With this, he explains the words
הֲשִׁיבֵנוּ ה אֵלֶיךָ וְנָשׁוּבָה חַדֵּשׁ יָמֵינוּ כְּקֶדֶם
"Hashiveinu Hashem ei'lecha ve'nashuva, chadesh yameinu ke'kedem." If Hashem pushes us to teshuva, rather than our teshuva being the product of our own effort, then we will be, once again, like Adam before the Chet, because in that case, we will have been re-created by Hashem.


The Ketzos'es words are wonderful for many reasons. First, because what he says is exactly the kind of lomdus you would expect from the Ketzos. Second, because the idea that the renewal of teshuva is a true re-creation of the person to the extent that the original identity and characteristics no longer necessarily pertain, is very strong. Third, the idea that man is capable of creating himself is somehow very moving. In Adam's case, this came with a cost. In our cases, it is only beneficial.

But, it's a Ketzos, so it raises more questions than it answers.
1. Everyone, even a tzadik gamur, even if you haven't sinned and done teshuva, we are all constantly making choices about whether to sin or not to sin. Even if we choose the right thing, it is those choices, which we ourselves make, it is our Bechira, that maintains our spirituality, that keeps us spiritually alive. Why is this not also our own ma'aseh yadayim?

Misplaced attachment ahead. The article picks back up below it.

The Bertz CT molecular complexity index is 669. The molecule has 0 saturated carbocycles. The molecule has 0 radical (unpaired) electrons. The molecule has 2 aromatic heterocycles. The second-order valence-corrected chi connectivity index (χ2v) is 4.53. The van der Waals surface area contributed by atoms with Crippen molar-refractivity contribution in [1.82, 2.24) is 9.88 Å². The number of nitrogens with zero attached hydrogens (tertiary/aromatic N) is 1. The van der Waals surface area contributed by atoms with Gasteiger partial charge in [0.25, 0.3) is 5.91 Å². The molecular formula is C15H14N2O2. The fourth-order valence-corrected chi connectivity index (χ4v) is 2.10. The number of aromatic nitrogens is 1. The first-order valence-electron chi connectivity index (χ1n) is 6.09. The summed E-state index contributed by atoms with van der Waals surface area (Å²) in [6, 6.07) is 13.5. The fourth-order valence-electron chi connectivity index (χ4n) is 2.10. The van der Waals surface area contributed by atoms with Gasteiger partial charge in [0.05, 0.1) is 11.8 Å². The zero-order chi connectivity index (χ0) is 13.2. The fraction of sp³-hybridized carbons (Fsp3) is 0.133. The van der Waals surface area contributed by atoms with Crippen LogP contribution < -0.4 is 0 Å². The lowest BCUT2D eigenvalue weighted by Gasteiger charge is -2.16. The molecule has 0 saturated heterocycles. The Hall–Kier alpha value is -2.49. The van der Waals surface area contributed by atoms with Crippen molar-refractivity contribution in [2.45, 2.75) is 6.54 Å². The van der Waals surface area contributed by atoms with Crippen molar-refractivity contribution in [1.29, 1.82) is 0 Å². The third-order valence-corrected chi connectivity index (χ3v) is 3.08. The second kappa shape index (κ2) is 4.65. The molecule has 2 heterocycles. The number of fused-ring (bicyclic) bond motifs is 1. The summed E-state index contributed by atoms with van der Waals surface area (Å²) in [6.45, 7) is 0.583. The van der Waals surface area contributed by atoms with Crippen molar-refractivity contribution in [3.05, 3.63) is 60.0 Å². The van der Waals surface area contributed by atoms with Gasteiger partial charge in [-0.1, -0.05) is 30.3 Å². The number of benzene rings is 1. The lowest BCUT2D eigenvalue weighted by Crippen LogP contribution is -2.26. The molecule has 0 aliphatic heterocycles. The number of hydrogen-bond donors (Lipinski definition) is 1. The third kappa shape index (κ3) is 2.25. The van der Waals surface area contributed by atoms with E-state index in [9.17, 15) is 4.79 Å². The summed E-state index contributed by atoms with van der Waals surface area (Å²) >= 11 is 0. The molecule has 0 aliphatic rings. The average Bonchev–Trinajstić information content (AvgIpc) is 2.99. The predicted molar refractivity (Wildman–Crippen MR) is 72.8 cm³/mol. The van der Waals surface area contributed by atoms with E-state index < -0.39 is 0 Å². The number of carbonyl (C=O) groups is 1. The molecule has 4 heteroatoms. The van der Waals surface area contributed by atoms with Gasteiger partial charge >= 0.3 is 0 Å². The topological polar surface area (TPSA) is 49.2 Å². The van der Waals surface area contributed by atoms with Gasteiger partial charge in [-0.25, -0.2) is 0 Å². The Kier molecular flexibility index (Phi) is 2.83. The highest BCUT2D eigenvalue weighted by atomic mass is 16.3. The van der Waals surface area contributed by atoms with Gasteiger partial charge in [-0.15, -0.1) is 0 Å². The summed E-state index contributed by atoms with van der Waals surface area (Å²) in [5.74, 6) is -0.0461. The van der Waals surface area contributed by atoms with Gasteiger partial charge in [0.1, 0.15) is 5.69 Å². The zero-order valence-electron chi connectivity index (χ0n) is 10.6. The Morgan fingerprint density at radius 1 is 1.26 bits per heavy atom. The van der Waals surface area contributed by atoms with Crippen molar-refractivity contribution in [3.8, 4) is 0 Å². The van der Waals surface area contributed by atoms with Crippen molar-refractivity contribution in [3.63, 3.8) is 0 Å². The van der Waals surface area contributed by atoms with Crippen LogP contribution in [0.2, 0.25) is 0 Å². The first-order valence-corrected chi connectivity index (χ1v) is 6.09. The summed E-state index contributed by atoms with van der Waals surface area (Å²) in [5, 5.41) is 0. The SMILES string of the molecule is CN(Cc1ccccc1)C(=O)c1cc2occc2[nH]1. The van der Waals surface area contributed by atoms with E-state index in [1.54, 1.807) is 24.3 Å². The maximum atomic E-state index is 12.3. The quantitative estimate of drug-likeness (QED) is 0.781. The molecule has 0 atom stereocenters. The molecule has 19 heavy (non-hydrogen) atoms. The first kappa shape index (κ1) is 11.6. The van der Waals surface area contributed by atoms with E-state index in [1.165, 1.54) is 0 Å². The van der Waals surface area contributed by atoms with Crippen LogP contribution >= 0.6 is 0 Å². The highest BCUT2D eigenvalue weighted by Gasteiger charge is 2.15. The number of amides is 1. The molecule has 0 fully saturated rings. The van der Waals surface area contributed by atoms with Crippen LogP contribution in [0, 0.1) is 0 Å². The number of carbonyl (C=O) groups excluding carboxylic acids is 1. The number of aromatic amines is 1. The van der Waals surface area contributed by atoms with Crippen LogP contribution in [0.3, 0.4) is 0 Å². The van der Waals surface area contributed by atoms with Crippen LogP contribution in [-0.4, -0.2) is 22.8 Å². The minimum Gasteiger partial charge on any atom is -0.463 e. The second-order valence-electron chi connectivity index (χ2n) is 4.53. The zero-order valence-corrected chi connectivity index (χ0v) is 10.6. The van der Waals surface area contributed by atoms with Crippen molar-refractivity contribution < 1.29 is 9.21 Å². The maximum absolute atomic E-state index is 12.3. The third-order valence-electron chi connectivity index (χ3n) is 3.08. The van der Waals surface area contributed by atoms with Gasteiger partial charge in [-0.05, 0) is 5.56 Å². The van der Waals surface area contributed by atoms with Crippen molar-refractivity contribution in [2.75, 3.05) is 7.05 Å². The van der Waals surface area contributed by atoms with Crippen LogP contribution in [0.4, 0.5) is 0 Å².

2. Isn't it true that "אלמלא הקב"ה עוזרו אין יכול לו?" If not for Hashem's help, we could not withstand the Yetzer Hara (B'B 75a). If so, it is not really "our" teshuva. It is Hashem's again.
3. Along the same lines: It seems to me that doing God-like work, the work of creating a man, is impossible if not by virtue of the God-given ability to rise above nature and to be God-like. If so, it doesn't seem right that the result would be a diminution of our similarity to Hashem. In other words: it's true that the object of the creation was created by a man, but the man who was doing the creating has become more, not less, God-like by doing so.
4. And most importantly: if the Ketzos is right, what's pshat in
מקום שבעלי תשובה עומדים צדיקים גמורים אינם עומדים
"makom she'ba'alei teshuva omdim sham, tzadikim einam omdim sham?" And don't tell me the glib answers, because in Sanhedrin 99 it's clear that this statement is an assessment of rank.